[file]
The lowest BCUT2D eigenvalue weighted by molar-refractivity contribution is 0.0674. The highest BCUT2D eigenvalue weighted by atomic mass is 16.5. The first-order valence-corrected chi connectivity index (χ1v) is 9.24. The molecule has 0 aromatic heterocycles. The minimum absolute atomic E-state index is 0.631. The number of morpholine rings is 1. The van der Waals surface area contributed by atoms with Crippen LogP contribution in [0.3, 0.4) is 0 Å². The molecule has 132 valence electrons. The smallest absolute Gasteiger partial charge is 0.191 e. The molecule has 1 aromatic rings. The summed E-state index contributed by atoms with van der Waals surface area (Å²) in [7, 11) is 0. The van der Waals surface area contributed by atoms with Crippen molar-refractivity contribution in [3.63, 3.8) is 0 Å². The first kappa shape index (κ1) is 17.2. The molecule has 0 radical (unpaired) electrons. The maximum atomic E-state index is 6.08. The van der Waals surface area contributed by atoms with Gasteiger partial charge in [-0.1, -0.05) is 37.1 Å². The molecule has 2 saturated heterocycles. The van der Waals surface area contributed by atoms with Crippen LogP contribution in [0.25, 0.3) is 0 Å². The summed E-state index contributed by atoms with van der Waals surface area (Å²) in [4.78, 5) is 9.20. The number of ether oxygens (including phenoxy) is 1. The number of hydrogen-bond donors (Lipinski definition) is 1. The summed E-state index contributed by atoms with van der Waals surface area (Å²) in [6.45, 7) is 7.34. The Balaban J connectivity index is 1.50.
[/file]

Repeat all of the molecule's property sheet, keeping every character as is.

The lowest BCUT2D eigenvalue weighted by molar-refractivity contribution is 0.0674. The highest BCUT2D eigenvalue weighted by atomic mass is 16.5. The first-order valence-corrected chi connectivity index (χ1v) is 9.24. The molecule has 0 aromatic heterocycles. The minimum absolute atomic E-state index is 0.631. The number of morpholine rings is 1. The van der Waals surface area contributed by atoms with Crippen LogP contribution in [0.3, 0.4) is 0 Å². The molecule has 132 valence electrons. The smallest absolute Gasteiger partial charge is 0.191 e. The molecule has 1 aromatic rings. The summed E-state index contributed by atoms with van der Waals surface area (Å²) in [7, 11) is 0. The van der Waals surface area contributed by atoms with Crippen molar-refractivity contribution in [3.63, 3.8) is 0 Å². The first kappa shape index (κ1) is 17.2. The molecule has 0 radical (unpaired) electrons. The maximum atomic E-state index is 6.08. The van der Waals surface area contributed by atoms with Gasteiger partial charge in [-0.1, -0.05) is 37.1 Å². The molecule has 2 saturated heterocycles. The van der Waals surface area contributed by atoms with Crippen LogP contribution in [0.25, 0.3) is 0 Å². The summed E-state index contributed by atoms with van der Waals surface area (Å²) in [4.78, 5) is 9.20. The number of ether oxygens (including phenoxy) is 1. The number of hydrogen-bond donors (Lipinski definition) is 1. The summed E-state index contributed by atoms with van der Waals surface area (Å²) in [6.45, 7) is 7.34. The Balaban J connectivity index is 1.50.